When people hear I’ve painted in space, they often comment about how it must have been fun to float in front of a window and paint whatever part of Earth I was looking at. And I agree, that would be great—if we weren’t for the fact that we’re passing over the planet at five miles a second. You literally wouldn’t get the brush to the paper before the thing you’re trying to paint would be out of sight. There’s no plein air painting in space.
As everything outside was moving too fast to paint, I printed a picture (yes, we have printers on board the ISS) of one of the most beautiful sights I’d ever seen: this little tiny chain of islands on the northern coast of Venezuela called Los Roques. I remember seeing them through the window of the space station, taking a photo, and thinking that someone had already taken a brush and painted the shape of a wave on the ocean. It was just gorgeous.
Nicole Stott with a painting of the Los Roques islands.
Every night just before going to bed, I would paint a little bit of those islands. I took up a watercolor paint set because I needed my paint to be non-toxic and in a solid form. But unlike normal watercolors, you can’t dip your brush in a cup of water—because there are no cups of water! The water would just float right out of the cup. Instead, you have drink bags—which are like big CapriSun bags—with a straw on the top.
Without a cup of water for my watercolors, painting was therefore a real process. To start, I would squirt out a tiny little ball of water from the drink bag and watch it float in front of me in zero gravity. Then I would put the brush toward it to touch it. What was extra cool was that even before I got the brush to the water, right before it made contact, the bubble of water seemed to move over to the brush, like it was attracted to the bristles in some way. I’m still not really sure what caused this—maybe something to do with surface tension or some weak static charge on the water or brush—but this vacuum effect was really interesting to watch.
Then the ball of water would be floating around the end of the brush; it didn’t mix with the bristles like it does here on Earth. I would then mush this water droplet around in the paint. But just like when I tried to “dip” the end of the brush into the ball of water, when I moved the ball of water toward the solid paint, it was like the paint was pulling the ball of water toward it. The same would then happen when I pulled the colored water back toward the brush. It was so weird to watch this whole dance of water and paint and brush take place.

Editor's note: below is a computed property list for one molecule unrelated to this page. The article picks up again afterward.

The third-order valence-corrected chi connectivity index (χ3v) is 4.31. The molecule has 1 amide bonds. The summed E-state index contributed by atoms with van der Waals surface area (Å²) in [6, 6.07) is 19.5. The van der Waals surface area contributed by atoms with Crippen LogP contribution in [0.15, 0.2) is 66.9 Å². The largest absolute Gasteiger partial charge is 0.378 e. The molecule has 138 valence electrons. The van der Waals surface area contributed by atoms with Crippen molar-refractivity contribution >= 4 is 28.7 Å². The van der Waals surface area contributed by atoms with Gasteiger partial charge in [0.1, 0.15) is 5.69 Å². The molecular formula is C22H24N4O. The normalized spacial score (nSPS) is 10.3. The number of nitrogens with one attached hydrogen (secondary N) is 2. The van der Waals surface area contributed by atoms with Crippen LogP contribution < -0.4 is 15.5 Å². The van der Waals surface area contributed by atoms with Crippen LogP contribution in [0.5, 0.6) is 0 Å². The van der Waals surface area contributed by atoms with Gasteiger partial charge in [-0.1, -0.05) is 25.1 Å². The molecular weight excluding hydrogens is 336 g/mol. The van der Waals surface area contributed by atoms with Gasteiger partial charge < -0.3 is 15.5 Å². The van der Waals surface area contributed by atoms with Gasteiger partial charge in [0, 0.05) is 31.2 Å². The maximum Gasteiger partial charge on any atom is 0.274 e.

Now, finally, I would be ready to actually paint. But I had to be really careful as I was putting the brush to the paper, because if I got too close and actually touched the ball of water or the brush to the paper, it would just suck it up all at once. In the end, it was like I was just dragging this colored ball of water along the paper, just above the surface. It was so neat.
The finished watercolor, painted in space.
I may have been the first person to paint with watercolors in space—if you can call smooshing a colored ball of water around a piece of paper painting—but there are many others who have brought their creative Earthly talents with them to space, too. For example, my friend Karen brought some little pieces of fabric and her sewing kit with her and quilted in space, and my friend Richard went a little Jackson Pollock when he used acrylic paints and paper floating in a glove box to demonstrate what happens to paint in zero gravity.
You don’t suddenly become less human in space, less passionate about the things that bring you joy. In fact, while you’re hurtling around the planet’s orbit being suspended in zero gravity, being able to connect with the hobbies you love is a way to stay grounded. We’re just being humans—but in space.
The opportunity to paint in space was an inspiration for me. I brought that experience back to Earth with me in a way that has inspired all of the work I’ve done since.
Mixing science with art
Before I retired from NASA three years ago, I was thinking about how I could share my experience in space with the rest of the world. I think that astronauts feel obligated to communicate what they learned about the universe, and themselves, to the public. As scientists, we can’t get away with just publishing papers and not actually doing anything to help the Earth. If we’re not making a difference, then what was the point in the first place?
I decided I wanted to raise the awareness of the beautiful intersection between art and science. I wanted to encourage more young people to not be led down a path that pigeonholes them as only artistic or scientific. Whether it’s the way art has always been used to better communicate scientific data, science fiction that’s led to science fact, or simply that our planet and our spacecraft are beautiful pieces of art in their own right, art and science are more connected than what we give them credit for.